Students and teachers in England slam ‘virtually useless’ exam outlines | Examinations

Teachers and pupils in England have complained about inconsistencies in the advance information made available to help focus their revision ahead of summer GCSEs and A levels, in some cases describing it as “virtually useless”.

Headteachers said information released by exam boards last week on which subjects students will be tested on in 300 GCSE, AS and A-level specifications was extremely varied, with modern foreign languages ​​being one source of particular concern.

MFL teachers spoke out on social networks and wrote to review boards expressing disappointment with advance information for MFL writing materials.

A teacher wrote to the AQA exam committee: “What’s going on? This information is practically useless, it reads like the textbook’s table of contents – that is, virtually all topics are included for Spanish and most for French. For some reason, however, German had more material removed.

“Could you explain exactly how I’m supposed to present this to students who are already stressed out by the whole exam process, having missed important parts of their schooling?”

Others raised concerns about discrepancies in advance information provided by different review boards for A-level economics. One student wrote on the Student room that the AQA listed almost all of the specs, while the OCR provided a concise list of topics, saying, “That’s just unfair.”

Advance notice is one of many measures put in place this year to try to ensure fairness in exams, which return after being canceled for two years. Other adaptations include a choice of subjects in some GCSEs, such as English Literature and History, and exam support material, including maths formula sheets.

Pupils have been told examiners would be more generous when setting level limits to provide a safety net, but parents and teachers say the measures cannot fairly compensate for widely varying experiences of learning loss during the pandemic.

A survey of 2,900 teachers by Teacher tapping found widespread dissatisfaction with information provided in advance. When it comes to GCSE languages, almost three-quarters of those who took the survey were dissatisfied – 55% ‘very dissatisfied’ and 19% ‘dissatisfied’.

More than two in five GCSE English teachers (43%) were dissatisfied, compared to one in five who were satisfied. GCSE maths teachers were the most enthusiastic, with 47% satisfied with the information provided in advance about their subject, while two in five science teachers expressed satisfaction.

A headmaster in Greater Manchester said some of his subject leaders had said advance information was useful, but others were concerned about the impact of exams on the most disadvantaged children, the large volume of knowledge still to be covered and inconsistencies in the level of adjustments depending on the subject.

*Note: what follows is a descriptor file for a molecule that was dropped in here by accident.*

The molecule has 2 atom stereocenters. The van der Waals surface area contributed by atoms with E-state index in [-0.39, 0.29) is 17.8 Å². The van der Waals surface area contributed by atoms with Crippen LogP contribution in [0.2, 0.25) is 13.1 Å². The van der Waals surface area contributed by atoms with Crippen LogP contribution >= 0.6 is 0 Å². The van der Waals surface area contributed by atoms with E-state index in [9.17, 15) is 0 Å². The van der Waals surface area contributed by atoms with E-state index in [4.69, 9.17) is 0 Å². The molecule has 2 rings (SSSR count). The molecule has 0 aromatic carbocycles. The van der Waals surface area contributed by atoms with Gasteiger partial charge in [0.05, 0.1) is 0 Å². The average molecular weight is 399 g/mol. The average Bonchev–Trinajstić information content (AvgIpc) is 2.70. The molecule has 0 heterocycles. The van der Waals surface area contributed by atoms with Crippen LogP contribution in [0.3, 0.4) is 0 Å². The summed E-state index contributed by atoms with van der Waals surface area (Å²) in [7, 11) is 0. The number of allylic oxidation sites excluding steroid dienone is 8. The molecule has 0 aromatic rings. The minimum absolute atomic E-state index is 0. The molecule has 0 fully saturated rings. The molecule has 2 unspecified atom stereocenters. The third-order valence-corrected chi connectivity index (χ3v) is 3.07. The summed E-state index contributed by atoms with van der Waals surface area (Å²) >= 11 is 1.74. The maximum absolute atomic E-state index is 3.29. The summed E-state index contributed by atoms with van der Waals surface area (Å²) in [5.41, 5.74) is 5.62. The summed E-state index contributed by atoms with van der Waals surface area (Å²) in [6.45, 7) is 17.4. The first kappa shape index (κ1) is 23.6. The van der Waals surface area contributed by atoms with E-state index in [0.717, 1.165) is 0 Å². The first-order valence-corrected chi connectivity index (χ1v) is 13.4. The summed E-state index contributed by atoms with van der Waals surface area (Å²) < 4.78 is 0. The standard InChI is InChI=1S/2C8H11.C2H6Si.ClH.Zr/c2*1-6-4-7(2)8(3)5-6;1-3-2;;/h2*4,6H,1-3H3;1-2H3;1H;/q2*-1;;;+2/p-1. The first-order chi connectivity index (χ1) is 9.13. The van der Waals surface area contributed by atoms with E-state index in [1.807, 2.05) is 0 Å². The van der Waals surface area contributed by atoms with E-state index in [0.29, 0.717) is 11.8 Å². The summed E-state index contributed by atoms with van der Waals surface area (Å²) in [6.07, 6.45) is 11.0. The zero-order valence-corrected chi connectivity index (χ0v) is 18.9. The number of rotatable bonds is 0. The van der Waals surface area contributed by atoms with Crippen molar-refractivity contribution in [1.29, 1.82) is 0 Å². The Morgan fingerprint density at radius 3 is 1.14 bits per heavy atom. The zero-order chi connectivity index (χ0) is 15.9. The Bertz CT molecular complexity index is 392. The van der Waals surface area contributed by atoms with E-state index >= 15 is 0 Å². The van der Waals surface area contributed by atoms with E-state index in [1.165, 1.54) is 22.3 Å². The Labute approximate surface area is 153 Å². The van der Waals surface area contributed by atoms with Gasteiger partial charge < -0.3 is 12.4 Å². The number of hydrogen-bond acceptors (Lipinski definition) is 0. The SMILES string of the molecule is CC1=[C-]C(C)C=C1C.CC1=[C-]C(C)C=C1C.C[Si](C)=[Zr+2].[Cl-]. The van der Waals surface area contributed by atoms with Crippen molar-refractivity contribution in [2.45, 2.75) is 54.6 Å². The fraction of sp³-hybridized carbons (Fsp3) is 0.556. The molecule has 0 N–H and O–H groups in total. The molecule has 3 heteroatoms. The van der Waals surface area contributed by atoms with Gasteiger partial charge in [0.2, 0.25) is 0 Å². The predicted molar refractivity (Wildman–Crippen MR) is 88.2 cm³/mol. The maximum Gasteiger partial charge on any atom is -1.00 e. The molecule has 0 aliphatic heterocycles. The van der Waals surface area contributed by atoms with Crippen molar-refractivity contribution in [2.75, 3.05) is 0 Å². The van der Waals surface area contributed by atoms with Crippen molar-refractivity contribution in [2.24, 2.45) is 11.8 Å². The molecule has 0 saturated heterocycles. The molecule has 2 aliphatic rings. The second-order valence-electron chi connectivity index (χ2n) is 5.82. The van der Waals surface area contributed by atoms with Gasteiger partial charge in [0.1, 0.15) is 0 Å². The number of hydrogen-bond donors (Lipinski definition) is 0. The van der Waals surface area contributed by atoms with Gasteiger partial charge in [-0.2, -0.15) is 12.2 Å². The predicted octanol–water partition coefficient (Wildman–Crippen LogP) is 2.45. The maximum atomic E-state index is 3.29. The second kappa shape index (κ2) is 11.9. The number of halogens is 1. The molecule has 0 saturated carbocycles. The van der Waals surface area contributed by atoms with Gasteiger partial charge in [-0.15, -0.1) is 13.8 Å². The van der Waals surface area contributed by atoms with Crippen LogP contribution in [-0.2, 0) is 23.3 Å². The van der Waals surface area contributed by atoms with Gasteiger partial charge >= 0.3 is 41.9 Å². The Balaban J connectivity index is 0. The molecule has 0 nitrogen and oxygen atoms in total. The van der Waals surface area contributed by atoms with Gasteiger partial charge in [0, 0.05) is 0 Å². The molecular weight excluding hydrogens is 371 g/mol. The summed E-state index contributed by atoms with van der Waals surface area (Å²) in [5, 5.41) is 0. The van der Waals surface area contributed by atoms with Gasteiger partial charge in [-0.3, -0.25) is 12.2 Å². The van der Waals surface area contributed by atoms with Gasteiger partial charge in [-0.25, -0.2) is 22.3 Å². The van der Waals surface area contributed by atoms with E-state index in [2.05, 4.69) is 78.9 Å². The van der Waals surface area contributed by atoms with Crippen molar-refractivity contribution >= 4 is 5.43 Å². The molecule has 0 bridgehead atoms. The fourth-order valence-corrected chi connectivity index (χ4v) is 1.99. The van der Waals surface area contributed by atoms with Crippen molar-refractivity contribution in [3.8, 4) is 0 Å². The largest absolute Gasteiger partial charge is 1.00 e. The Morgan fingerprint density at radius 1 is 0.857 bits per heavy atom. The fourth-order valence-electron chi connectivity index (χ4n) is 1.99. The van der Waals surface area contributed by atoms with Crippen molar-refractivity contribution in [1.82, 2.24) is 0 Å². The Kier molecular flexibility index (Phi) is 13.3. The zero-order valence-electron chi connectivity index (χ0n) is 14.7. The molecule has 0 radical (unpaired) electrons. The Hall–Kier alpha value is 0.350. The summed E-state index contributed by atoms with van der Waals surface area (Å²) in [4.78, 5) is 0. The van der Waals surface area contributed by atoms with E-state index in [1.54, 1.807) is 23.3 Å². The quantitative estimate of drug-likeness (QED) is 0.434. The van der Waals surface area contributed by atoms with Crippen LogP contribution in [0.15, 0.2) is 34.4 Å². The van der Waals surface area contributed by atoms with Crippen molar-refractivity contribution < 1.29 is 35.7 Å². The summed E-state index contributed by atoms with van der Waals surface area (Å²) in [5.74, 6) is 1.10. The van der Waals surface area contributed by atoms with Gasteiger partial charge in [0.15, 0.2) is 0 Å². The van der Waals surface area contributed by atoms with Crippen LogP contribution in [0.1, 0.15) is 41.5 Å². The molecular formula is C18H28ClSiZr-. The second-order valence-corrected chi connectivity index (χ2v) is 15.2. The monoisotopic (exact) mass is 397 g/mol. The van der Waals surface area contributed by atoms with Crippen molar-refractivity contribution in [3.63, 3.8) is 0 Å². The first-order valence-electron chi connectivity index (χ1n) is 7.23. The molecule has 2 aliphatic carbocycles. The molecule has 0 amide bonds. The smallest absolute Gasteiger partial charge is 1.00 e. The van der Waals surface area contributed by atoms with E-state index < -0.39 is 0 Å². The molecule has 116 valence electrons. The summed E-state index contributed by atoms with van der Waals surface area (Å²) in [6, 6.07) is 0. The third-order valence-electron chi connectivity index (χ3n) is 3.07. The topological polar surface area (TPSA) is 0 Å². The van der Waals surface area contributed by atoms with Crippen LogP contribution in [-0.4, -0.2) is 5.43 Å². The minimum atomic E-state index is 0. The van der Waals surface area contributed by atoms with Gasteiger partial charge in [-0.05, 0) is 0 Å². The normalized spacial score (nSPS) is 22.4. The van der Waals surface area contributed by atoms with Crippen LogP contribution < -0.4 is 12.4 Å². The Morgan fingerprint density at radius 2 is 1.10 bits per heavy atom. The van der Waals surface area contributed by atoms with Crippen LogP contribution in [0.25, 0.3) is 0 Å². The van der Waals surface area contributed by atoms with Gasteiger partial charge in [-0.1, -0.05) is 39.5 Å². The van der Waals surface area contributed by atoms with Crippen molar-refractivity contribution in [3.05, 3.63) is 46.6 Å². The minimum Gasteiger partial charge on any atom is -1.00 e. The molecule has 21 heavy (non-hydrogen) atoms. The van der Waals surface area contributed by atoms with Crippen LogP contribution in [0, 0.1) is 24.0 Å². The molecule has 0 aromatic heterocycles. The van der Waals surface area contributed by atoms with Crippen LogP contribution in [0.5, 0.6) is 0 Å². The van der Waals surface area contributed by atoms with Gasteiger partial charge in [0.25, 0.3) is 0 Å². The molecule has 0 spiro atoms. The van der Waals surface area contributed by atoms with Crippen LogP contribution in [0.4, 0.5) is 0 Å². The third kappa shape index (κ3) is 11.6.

He said: “Several subject managers wondered why, after so much time and so much accumulation, the adjustments are so insignificant.”

There were also fears that the adjustments would aggravate the injustice. “The changes may well benefit the most advantaged more by reducing content and targeting review more, but may also disadvantage those most affected by the pandemic because the changes do not go far enough,” the director said.

A call from the Guardian prompted responses from parents and pupils who also worried about the fairness of this year’s exams. “Exams need to be canceled and we need to trust teachers to give teacher-assessed grades because they know their students best,” said one A-level student. education and there are many discrepancies between subjects and exam boards, so canceling A levels is the only fair alternative.”

Steve Chalke, the founder of the Oasis Academy Trust, said his staff were still working out the details of the advance information. “There is a lot to digest. Some said ‘there’s a lot here’, others said ‘there’s not much to my subject’.

He also expressed concern about the mental health of students, with some struggling to get out of bed due to anxiety. “The level of nervousness is huge, among staff, parents and students.”

A French and Spanish teacher at a comprehensive school in the South West of England said her GCSE pupils were ‘stunned’ to find that only one out of 12 subjects had been dropped in the Spanish GCSE, while German students were told they would be tested on about half the normal list of subjects.

She and other MFL teachers were also disappointed to see the subject of French vacations – usually very popular with students – dropped. “They work hard but they are stressed. Some of them are working too hard, some of them are closing,” she said. “Some of them I haven’t seen since Christmas.”

A spokesperson for Ofqual said: ‘The advance information has been written to help students prepare for this year’s examination papers. Exam papers will not look the same for all subjects and therefore the prerequisite information does not have to be the same for all subjects.

“As every year, the exam boards will set grade limits in a way that ensures students are treated fairly regardless of which exam board they entered with. Ofqual, as the exam regulator, will oversee This way, students don’t have to worry that advanced information on one topic looks different than on another.

“Examination boards worked to a common set of principles to develop their advance information. It was released on February 7 because its purpose is to support student review, not to restrict teaching.

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